- Provides Guide to Designing New Early Intervention Programs
- Describes Established Practices of 17 State-Sponsored Early Intervention Programs
- Highlights Common Characteristics and Key Components
Washington, D.C., Feb. 27, 2003—Early intervention programs in secondary schools significantly improve the chances that low-income and minority students will attend post-secondary education, according to a new report developed by the Institute for Higher Education Policy and the Canada Millennium Scholarship Foundation. The report, “Investing Early: Intervention Programs in Selected U.S. States” by Alisa Cunningham, Christina Redmond and Jamie Merisotis, investigates 17 programs in 12 states to pinpoint characteristics and practices upon which new intervention programs can be modeled.
In recent years there has been a proliferation of state-sponsored early intervention programs designed to encourage disadvantaged students to obtain the information and perform the steps necessary to enter post-secondary education. Cunningham, director of research for the Institute for Higher Education Policy, said, “Educators and policymakers in many U.S. states are placing their hopes on the potential of early intervention programs to bring historically underserved populations into the higher education mainstream. To their credit, policymakers recognize that grants, loans, and financial aid are important, but some students need more than money.”
The report answers questions about characteristics of several very different types of state-sponsored intervention programs. What services do they provide? How are programs being managed? More important, the report discusses other common features that are reflected in the general approach of the programs, how programs are targeted, and how programs are administered and evaluated.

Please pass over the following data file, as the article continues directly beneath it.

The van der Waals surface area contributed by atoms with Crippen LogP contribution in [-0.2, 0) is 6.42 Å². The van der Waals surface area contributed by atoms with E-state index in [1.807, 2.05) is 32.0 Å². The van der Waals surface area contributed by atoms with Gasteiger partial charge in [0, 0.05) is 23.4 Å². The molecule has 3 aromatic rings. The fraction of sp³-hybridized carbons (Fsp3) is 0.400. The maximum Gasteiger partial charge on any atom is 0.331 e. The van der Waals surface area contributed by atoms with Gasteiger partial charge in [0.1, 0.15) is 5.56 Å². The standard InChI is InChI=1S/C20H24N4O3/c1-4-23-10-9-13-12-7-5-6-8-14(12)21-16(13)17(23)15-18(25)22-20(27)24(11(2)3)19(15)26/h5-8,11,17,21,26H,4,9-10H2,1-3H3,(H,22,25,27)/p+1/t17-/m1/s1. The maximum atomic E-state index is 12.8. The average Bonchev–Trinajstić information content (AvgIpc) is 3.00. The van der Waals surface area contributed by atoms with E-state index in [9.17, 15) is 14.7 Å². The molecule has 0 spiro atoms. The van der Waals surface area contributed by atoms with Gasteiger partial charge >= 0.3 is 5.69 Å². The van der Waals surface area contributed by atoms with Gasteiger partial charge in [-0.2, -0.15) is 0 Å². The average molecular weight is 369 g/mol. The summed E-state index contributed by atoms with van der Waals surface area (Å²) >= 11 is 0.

Twelve states that operate intervention programs that have been in existence since 1995-96 or longer made information available for the profiles and are included in the report. They are California, Florida, Georgia, Indiana, Minnesota, New Jersey, New York, Oklahoma, Rhode Island, Vermont, Washington, and Wisconsin. Given lengthy experience with intervention programs, the authors believe that programs in these states have characteristics and established practices that can be used as a guide for future early intervention programs.
Key findings include the following components of longstanding programs.
- Programs that combine multiple components such as support services integrated with financial incentives can motivate students to pursue a college education.
- Tutoring, mentoring and academic enrichment frequently are combined and become important facets of most of the programs.
- To resolve the dilemma of small vs. large programs, several states operate tiered programs where a small group of participants receives more extensive services and the broader population receives general awareness and information services.
- The timing of program intervention also is an important feature. Participation frequently is strategically directed to students at specific grade levels.
- Continuous contact between program staff and participants is an important characteristic of long-standing programs.
- A partnership with a higher education institution frequently is an asset.
- Partnerships with community organizations and policies that link intervention programs with other education initiatives in the state are vital.
Research for this report was sponsored by the Canada Millennium Scholarship Foundation based in Montreal. The report is being published in English and French and will be available on the foundation website at http://www.millenniumscholarships.ca.